For the last couple of years, I have been writing about my concerns regarding the correlations between equities and bonds, and what they mean for multi-asset investors seeking a diversified portfolio to help buffer the pain in periods of market stress. These concerns have been centred on the unintended consequences of central-bank policy following the 2007-8 financial crisis. Sir Isaac Newton once opined that “you have to make the rules, not follow them”, and, as new information can change our expectations of how things work, it is important to try to better understand the world.

The vast majority of financial theory was written in a period before central banks and policymakers began their unconventional monetary stimulus of bringing interest rates down to zero (or even lower), and intervening in capital markets through vast swathes of bond purchases without consideration for the price. This action pushed bond prices up and yields (or future returns) down. If this policy has had an impact on capital-market returns (as it surely must have done), it seems likely that it will also have had an impact on the historical relationships between asset classes.

As can be seen in the chart below, the relationship between UK government bonds and equity markets has changed. Historically, we would have used government bonds to provide a balance to the portfolio in periods of market stress. However, over the last year, UK government bonds have provided little help during such periods, selling off in unison with UK and global equity markets. This has increased volatility, even in low-risk portfolios that tend to favour higher weightings to bonds, in reliance on historical correlations. The reason bonds have continued to sell off is arguably that investors do not see much value in the asset class: a 10-year government bond with a 1% yield offers little more than a 10% return over 10 years.

Total return – long gilt futures vs FTSE All-Share

Source: Bloomberg, 27 February 2018

Because of our concerns, we have had very little exposure to bonds or duration (the portfolio’s sensitivity to changes in interest rates) in our Multi-Asset Diversified Return strategy, and we have also reduced equities in favour of cash, which we have viewed as a better ‘safe haven’ than government bonds.

As mentioned, the prices of government bonds have been artificially inflated owing to central-bank policy. However, this is now starting to be unwound as the US Federal Reserve begins to reduce its balance sheet, and by October this year the US central bank is set to be cutting its holdings by $50 billion per month.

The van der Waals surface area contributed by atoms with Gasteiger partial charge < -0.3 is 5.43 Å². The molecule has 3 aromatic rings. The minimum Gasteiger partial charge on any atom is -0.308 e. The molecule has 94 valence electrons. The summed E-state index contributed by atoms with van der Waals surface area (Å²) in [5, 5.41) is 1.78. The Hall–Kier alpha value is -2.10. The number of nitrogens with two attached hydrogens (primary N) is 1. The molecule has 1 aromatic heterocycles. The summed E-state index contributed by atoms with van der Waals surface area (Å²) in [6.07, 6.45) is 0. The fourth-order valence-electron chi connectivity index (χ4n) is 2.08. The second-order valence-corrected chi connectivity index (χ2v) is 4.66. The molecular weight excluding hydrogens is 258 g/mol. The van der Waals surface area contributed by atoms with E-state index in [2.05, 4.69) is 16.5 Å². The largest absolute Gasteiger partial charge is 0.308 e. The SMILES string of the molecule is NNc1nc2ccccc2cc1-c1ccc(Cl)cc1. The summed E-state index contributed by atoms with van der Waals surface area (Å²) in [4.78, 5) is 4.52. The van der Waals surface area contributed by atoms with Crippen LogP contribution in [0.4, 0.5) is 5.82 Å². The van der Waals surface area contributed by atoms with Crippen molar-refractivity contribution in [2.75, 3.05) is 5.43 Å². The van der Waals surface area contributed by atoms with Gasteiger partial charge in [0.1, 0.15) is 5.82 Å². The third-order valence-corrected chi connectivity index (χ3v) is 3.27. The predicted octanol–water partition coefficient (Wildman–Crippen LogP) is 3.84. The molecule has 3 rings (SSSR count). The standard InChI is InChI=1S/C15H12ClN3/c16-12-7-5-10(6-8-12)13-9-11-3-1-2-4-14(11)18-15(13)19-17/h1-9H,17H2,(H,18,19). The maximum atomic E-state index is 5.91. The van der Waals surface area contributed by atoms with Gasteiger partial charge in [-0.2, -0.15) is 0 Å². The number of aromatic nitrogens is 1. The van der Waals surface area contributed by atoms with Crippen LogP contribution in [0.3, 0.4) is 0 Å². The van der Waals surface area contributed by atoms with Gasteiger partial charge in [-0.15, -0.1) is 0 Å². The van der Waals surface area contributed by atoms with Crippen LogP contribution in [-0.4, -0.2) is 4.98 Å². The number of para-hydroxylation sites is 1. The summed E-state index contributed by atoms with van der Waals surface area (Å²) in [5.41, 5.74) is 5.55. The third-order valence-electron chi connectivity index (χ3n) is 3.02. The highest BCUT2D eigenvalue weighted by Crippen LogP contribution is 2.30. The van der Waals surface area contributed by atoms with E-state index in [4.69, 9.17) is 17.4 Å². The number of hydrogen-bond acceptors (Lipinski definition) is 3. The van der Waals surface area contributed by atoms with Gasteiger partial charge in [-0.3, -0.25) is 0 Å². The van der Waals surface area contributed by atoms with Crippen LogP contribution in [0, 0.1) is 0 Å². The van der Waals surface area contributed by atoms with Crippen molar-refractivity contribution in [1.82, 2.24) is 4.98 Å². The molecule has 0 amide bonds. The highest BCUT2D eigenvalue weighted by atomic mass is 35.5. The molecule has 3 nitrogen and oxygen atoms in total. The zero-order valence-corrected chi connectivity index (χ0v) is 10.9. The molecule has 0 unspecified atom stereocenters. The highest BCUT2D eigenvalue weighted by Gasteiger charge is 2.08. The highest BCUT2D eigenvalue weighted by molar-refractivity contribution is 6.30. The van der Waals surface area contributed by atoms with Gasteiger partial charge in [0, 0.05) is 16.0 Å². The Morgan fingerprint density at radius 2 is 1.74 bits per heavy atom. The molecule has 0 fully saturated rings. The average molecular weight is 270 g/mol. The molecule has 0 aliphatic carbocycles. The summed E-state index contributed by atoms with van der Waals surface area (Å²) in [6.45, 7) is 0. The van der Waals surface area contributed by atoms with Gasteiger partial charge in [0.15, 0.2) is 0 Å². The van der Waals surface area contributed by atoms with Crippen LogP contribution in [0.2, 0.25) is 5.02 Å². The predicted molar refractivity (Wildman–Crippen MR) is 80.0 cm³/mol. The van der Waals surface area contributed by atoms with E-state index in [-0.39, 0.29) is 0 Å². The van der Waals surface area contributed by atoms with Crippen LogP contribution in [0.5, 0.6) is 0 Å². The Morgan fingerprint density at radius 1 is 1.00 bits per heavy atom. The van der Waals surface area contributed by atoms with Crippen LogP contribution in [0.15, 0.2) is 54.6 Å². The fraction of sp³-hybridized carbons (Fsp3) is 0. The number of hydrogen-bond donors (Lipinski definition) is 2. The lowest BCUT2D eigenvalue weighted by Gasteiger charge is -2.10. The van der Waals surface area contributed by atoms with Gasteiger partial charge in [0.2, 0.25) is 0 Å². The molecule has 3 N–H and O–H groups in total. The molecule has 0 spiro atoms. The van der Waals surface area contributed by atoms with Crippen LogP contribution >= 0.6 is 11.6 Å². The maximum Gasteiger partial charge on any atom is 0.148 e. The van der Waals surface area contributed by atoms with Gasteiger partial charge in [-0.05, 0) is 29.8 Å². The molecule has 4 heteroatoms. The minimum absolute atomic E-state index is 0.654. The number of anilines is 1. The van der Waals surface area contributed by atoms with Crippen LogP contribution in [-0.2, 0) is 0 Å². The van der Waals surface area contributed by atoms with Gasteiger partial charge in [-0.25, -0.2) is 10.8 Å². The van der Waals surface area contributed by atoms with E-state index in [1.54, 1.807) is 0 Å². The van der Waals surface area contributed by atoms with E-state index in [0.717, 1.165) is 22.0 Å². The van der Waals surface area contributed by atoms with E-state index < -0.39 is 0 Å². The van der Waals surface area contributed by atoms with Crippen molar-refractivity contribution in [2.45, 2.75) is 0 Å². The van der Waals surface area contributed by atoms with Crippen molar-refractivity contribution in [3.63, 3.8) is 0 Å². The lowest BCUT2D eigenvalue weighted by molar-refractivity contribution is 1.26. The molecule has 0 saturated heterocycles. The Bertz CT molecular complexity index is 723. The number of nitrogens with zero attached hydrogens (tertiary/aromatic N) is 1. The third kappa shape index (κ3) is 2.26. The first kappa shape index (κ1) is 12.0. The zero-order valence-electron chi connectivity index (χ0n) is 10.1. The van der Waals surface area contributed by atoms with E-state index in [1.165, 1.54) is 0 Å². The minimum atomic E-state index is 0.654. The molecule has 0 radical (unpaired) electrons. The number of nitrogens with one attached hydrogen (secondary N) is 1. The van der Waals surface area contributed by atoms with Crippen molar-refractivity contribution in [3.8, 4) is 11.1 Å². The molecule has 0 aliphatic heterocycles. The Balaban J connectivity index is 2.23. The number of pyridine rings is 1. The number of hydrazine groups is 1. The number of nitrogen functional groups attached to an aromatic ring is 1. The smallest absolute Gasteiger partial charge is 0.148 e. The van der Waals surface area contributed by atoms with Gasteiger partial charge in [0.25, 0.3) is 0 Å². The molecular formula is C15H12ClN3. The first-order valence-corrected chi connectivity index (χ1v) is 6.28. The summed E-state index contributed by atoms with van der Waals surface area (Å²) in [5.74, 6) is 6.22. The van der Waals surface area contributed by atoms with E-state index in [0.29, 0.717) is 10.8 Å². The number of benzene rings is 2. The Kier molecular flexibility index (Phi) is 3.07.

While US Treasuries have held up better in previous periods of falling equity markets, they did not perform so well in the February 2018 sell-off, which leads one to question whether global bond/equity correlations are breaking down.

Total return – S&P 500 vs US Treasuries

Source: Bloomberg, 27 February 2018

We don’t believe so, and our valuation concerns for US bonds have largely played out in the recent derating as yields on US 10-year government bonds have now risen back up to 2.85% – a level not seen for five years.

Source: Bloomberg, 27 February 2018

US Treasuries are also yielding substantially more than UK gilts (1.5%) and German bunds (0.65%), so are likely, we would suggest, to benefit more if we see economic conditions deteriorate from here. Therefore, we have recently been adding to US government bonds as we once again see a place for them in the portfolio for diversification purposes. However, these additions have been limited to short-duration bonds, and we are still avoiding UK and European government bonds. Our overall portfolio duration is still well below the level at which it stood at the beginning of 2016 and remains towards the low end of its range (with cash at the higher end), highlighting our continued concerns around the benefits bonds can provide to portfolio diversification. Given the current limitations of using bonds as diversifiers during periods of market stress, we have also reduced exposure to equities, which have been trading on historically high valuations.

During such periods when traditional correlations do not work and diversification breaks down, we think it is important to have the flexibility to reduce unnecessary risk in a portfolio, for example by increasing the cash ­weighting.

Despite current challenges in finding asset classes to diversify a portfolio, we remain focused on a philosophy of fundamental diversification, as it helps us to understand why an asset should provide diversification benefits in the future, rather than relying on historical correlations.


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